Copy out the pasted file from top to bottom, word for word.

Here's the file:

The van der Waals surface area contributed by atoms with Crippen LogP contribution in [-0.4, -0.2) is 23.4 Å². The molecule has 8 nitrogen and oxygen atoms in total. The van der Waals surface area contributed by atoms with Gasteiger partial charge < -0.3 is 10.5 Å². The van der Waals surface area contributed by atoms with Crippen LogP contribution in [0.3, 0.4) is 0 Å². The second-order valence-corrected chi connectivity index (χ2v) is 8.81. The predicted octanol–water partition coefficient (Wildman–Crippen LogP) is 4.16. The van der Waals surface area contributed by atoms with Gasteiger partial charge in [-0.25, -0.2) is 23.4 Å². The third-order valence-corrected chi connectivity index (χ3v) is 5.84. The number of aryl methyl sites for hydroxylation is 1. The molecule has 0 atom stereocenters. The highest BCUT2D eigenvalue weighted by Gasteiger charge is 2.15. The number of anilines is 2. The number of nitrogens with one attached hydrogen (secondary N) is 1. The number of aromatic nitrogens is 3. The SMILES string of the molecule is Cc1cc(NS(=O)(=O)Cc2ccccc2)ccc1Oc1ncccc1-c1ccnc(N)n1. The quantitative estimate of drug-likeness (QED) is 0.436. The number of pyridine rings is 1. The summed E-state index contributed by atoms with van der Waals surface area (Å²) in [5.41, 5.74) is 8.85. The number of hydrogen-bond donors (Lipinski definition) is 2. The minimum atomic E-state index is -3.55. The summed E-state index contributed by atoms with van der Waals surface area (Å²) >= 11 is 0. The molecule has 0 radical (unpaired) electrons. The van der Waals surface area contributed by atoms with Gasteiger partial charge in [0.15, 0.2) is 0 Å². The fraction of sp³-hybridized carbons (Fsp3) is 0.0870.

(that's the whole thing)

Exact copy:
The van der Waals surface area contributed by atoms with Crippen LogP contribution in [-0.4, -0.2) is 23.4 Å². The molecule has 8 nitrogen and oxygen atoms in total. The van der Waals surface area contributed by atoms with Gasteiger partial charge < -0.3 is 10.5 Å². The van der Waals surface area contributed by atoms with Crippen LogP contribution in [0.3, 0.4) is 0 Å². The second-order valence-corrected chi connectivity index (χ2v) is 8.81. The predicted octanol–water partition coefficient (Wildman–Crippen LogP) is 4.16. The van der Waals surface area contributed by atoms with Gasteiger partial charge in [-0.25, -0.2) is 23.4 Å². The third-order valence-corrected chi connectivity index (χ3v) is 5.84. The number of aryl methyl sites for hydroxylation is 1. The molecule has 0 atom stereocenters. The highest BCUT2D eigenvalue weighted by Gasteiger charge is 2.15. The number of anilines is 2. The number of nitrogens with one attached hydrogen (secondary N) is 1. The number of aromatic nitrogens is 3. The SMILES string of the molecule is Cc1cc(NS(=O)(=O)Cc2ccccc2)ccc1Oc1ncccc1-c1ccnc(N)n1. The quantitative estimate of drug-likeness (QED) is 0.436. The number of pyridine rings is 1. The summed E-state index contributed by atoms with van der Waals surface area (Å²) in [5.41, 5.74) is 8.85. The number of hydrogen-bond donors (Lipinski definition) is 2. The minimum atomic E-state index is -3.55. The summed E-state index contributed by atoms with van der Waals surface area (Å²) >= 11 is 0. The molecule has 0 radical (unpaired) electrons. The van der Waals surface area contributed by atoms with Gasteiger partial charge in [0.15, 0.2) is 0 Å². The fraction of sp³-hybridized carbons (Fsp3) is 0.0870.